The summer before my senior year in high school, I was confronted with a choice: sit on a bleacher beside a legendary broadcster or sit on a bleacher beside a legendary coach. While that might seem like a hard decision to you, radio was in my blood. I had just gotten my Radiotelephone Third Class license with Broadcast Endorsement on August 4, 1976. I knew that my destiny wasn't to play for the Kentucky Wildcats or star in the NBA. It was to be a radio disc jockey. I was, after all, born into it. I explained to the coach that my heart was in radio. 40 years later, it still is.
I was blessed to have grown up in an era that included both Lindle Castle and Sid Scott. Before starring at Morehead State University, Castle had started on a University of Kentucky freshman team that included future NBA hall of famers, Cliff Hagan and Frank Ramsey, and future NBAer, Lou Tsioropoulos. A few short years later, Scott made a name for himself as one of the all-time great pivot players at Clinton County High School.
When I was born in November of 1959, both were just beginning their careers. Lindle Castle began coaching at Clinton County at the start of the 1957-58 season. Sid Scott began doing play-play-play at the start of the 1958-59 season. This is the environment I grew up around. I would sit on the stage in the old gym and watch the coach, while up in the balcony the broadcaster did the play-by-play.
I was there the night Coach Castle went out on the floor to speak to a refree, who informed coach that he was going to give him a technical foul for every step it took to get back to the bench. I watched as two players picked him up and carried him to the bench.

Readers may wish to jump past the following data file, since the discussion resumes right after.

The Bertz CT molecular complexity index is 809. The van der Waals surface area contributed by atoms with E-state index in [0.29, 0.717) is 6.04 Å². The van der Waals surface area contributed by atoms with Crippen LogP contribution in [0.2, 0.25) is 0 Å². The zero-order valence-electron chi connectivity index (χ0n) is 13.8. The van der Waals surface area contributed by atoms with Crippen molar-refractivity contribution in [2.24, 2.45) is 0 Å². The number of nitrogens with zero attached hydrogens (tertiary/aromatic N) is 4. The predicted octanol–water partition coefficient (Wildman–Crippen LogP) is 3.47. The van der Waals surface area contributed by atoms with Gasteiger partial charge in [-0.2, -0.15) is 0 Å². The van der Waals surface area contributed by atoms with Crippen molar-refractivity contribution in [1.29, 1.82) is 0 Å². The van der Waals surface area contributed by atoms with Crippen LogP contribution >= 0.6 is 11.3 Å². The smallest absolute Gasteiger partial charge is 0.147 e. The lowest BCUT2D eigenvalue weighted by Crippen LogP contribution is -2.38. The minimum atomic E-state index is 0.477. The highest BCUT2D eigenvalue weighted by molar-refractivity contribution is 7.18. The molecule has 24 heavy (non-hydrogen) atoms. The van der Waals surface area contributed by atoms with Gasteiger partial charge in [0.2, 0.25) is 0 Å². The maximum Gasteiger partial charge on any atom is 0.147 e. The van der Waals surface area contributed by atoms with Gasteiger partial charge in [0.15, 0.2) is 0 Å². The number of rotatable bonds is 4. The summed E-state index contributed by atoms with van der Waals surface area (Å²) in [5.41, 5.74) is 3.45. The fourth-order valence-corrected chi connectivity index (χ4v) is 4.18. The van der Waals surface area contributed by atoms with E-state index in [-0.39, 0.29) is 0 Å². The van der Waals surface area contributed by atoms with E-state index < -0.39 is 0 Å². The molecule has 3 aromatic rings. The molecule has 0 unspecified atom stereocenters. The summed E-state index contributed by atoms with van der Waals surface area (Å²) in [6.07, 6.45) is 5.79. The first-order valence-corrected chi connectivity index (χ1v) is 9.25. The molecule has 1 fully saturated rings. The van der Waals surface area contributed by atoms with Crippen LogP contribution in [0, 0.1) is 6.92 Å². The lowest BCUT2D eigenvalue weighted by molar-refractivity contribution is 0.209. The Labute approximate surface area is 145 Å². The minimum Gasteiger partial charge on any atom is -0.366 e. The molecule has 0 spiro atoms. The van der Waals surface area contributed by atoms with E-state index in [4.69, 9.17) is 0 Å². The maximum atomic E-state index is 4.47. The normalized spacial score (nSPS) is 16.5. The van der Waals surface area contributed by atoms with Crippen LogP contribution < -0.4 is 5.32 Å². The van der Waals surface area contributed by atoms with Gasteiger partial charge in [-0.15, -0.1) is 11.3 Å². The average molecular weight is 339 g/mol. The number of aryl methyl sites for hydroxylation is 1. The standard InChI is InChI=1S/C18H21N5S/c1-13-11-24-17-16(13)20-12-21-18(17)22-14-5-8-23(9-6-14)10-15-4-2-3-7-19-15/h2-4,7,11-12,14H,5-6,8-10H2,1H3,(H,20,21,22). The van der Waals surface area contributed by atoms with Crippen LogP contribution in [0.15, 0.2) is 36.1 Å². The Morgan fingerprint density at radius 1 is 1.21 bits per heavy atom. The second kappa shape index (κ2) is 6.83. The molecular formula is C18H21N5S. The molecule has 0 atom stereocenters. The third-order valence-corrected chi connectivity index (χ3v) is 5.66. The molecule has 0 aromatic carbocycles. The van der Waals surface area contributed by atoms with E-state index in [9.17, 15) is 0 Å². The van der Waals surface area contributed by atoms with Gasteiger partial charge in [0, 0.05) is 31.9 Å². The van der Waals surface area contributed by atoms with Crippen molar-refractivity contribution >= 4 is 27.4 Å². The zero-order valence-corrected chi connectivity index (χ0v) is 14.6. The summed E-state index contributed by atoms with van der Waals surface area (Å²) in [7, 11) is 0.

I was there the night referee Wilson Sears stopped the game and ordered Sid to move up a few bleachers away from court because of something Sid said to him. I was there the night Sid, who was mayor, ordered a city police officer to arrest referee Phil Burkeen if we lost the game. Thankfully, we won.
I was there the night coach accidentally broke Sid's little finger. He had come to our booth to bang his fist on the desk. I saw him coming and leaned back with my clipboard. Sid didn't see him coming. The pencil he was holding disappeared in the air. I was able to turn Sid's microphone down so listeners didn't hear what he said when he screamed.
By the time I had grown into my early teens, both Castle and Scott were starting to achieve their legendary status. Life was great.
And, we know that all good things must come to an end. Things we enjoy, things we find comforting, things we love, things we embrace; even a legendary basketball coach and a legendary radio broadcaster.
"To everything there is a season..."
I spent a good long season enjoying those two. I wanted it to last my entire lifetime, but God had other plans.
Sometimes when one chapter closes, it really closes. Lindle Castle died 50 weeks after Sid Scott died.
Meanwhile, back at CCHS, the first one has his name on the gym and the second one has his name on the floor.
WE ARE BULLDOGS!
Medal of Honor recipient, WWII hero and native Lt. Garlin Murl Conner of Aaron, Kentucky was born 100 years ago today, in 1919. "Con...
James Arness died today. Gunsmoke was every one's favorite TV show back when I was a kid. For years, at my house, we watched every singl...
When I think of the 70's, I think of the greatest rock and roll music ever. It is now included in a music genre that is known today a...
PFC Joe Stanton Elmore of Albany was a member of Company A, 1st Battalion, 32nd Infantry Regiment, 7th Infantry Division. He was listed as M...